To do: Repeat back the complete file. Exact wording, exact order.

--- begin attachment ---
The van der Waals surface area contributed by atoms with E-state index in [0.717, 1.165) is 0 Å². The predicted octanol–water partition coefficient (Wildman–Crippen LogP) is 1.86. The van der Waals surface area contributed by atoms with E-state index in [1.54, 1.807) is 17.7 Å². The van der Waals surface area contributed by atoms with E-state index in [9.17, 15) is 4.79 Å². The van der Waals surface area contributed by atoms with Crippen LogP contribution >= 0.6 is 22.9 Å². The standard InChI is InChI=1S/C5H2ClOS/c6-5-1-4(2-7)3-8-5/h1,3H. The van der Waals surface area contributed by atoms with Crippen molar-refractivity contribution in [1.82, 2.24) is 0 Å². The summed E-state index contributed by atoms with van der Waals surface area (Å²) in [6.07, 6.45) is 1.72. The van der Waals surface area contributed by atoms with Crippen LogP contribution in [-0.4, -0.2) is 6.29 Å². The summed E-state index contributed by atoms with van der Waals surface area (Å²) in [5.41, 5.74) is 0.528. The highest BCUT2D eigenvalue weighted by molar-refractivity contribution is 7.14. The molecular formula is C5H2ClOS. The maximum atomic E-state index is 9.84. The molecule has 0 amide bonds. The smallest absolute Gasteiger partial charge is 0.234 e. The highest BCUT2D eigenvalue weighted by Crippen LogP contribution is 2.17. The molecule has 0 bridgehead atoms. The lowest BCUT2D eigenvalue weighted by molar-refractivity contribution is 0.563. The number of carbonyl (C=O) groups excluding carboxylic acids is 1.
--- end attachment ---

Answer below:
The van der Waals surface area contributed by atoms with E-state index in [0.717, 1.165) is 0 Å². The predicted octanol–water partition coefficient (Wildman–Crippen LogP) is 1.86. The van der Waals surface area contributed by atoms with E-state index in [1.54, 1.807) is 17.7 Å². The van der Waals surface area contributed by atoms with E-state index in [9.17, 15) is 4.79 Å². The van der Waals surface area contributed by atoms with Crippen LogP contribution >= 0.6 is 22.9 Å². The standard InChI is InChI=1S/C5H2ClOS/c6-5-1-4(2-7)3-8-5/h1,3H. The van der Waals surface area contributed by atoms with Crippen molar-refractivity contribution in [1.82, 2.24) is 0 Å². The summed E-state index contributed by atoms with van der Waals surface area (Å²) in [6.07, 6.45) is 1.72. The van der Waals surface area contributed by atoms with Crippen LogP contribution in [-0.4, -0.2) is 6.29 Å². The summed E-state index contributed by atoms with van der Waals surface area (Å²) in [5.41, 5.74) is 0.528. The highest BCUT2D eigenvalue weighted by molar-refractivity contribution is 7.14. The molecular formula is C5H2ClOS. The maximum atomic E-state index is 9.84. The molecule has 0 amide bonds. The smallest absolute Gasteiger partial charge is 0.234 e. The highest BCUT2D eigenvalue weighted by Crippen LogP contribution is 2.17. The molecule has 0 bridgehead atoms. The lowest BCUT2D eigenvalue weighted by molar-refractivity contribution is 0.563. The number of carbonyl (C=O) groups excluding carboxylic acids is 1.